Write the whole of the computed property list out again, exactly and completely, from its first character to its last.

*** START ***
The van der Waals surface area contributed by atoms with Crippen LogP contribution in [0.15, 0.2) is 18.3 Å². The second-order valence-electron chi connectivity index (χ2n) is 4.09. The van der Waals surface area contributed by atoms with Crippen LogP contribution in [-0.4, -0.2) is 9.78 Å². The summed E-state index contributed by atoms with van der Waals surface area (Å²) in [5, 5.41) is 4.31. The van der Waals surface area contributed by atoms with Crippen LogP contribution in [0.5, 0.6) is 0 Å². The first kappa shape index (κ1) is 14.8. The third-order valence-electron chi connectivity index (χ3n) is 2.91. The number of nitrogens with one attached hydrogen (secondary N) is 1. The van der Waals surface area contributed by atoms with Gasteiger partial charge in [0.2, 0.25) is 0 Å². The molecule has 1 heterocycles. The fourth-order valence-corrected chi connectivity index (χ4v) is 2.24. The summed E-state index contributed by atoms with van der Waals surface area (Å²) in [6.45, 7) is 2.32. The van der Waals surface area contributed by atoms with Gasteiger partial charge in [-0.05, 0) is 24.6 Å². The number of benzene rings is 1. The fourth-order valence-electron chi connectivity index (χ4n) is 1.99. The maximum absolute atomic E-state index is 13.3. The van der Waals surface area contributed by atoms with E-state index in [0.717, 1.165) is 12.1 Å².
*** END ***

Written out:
The van der Waals surface area contributed by atoms with Crippen LogP contribution in [0.15, 0.2) is 18.3 Å². The second-order valence-electron chi connectivity index (χ2n) is 4.09. The van der Waals surface area contributed by atoms with Crippen LogP contribution in [-0.4, -0.2) is 9.78 Å². The summed E-state index contributed by atoms with van der Waals surface area (Å²) in [5, 5.41) is 4.31. The van der Waals surface area contributed by atoms with Crippen LogP contribution in [0.5, 0.6) is 0 Å². The first kappa shape index (κ1) is 14.8. The third-order valence-electron chi connectivity index (χ3n) is 2.91. The number of nitrogens with one attached hydrogen (secondary N) is 1. The van der Waals surface area contributed by atoms with Gasteiger partial charge in [0.2, 0.25) is 0 Å². The molecule has 1 heterocycles. The fourth-order valence-corrected chi connectivity index (χ4v) is 2.24. The summed E-state index contributed by atoms with van der Waals surface area (Å²) in [6.45, 7) is 2.32. The van der Waals surface area contributed by atoms with Gasteiger partial charge in [-0.05, 0) is 24.6 Å². The number of benzene rings is 1. The fourth-order valence-electron chi connectivity index (χ4n) is 1.99. The maximum absolute atomic E-state index is 13.3. The van der Waals surface area contributed by atoms with E-state index in [0.717, 1.165) is 12.1 Å².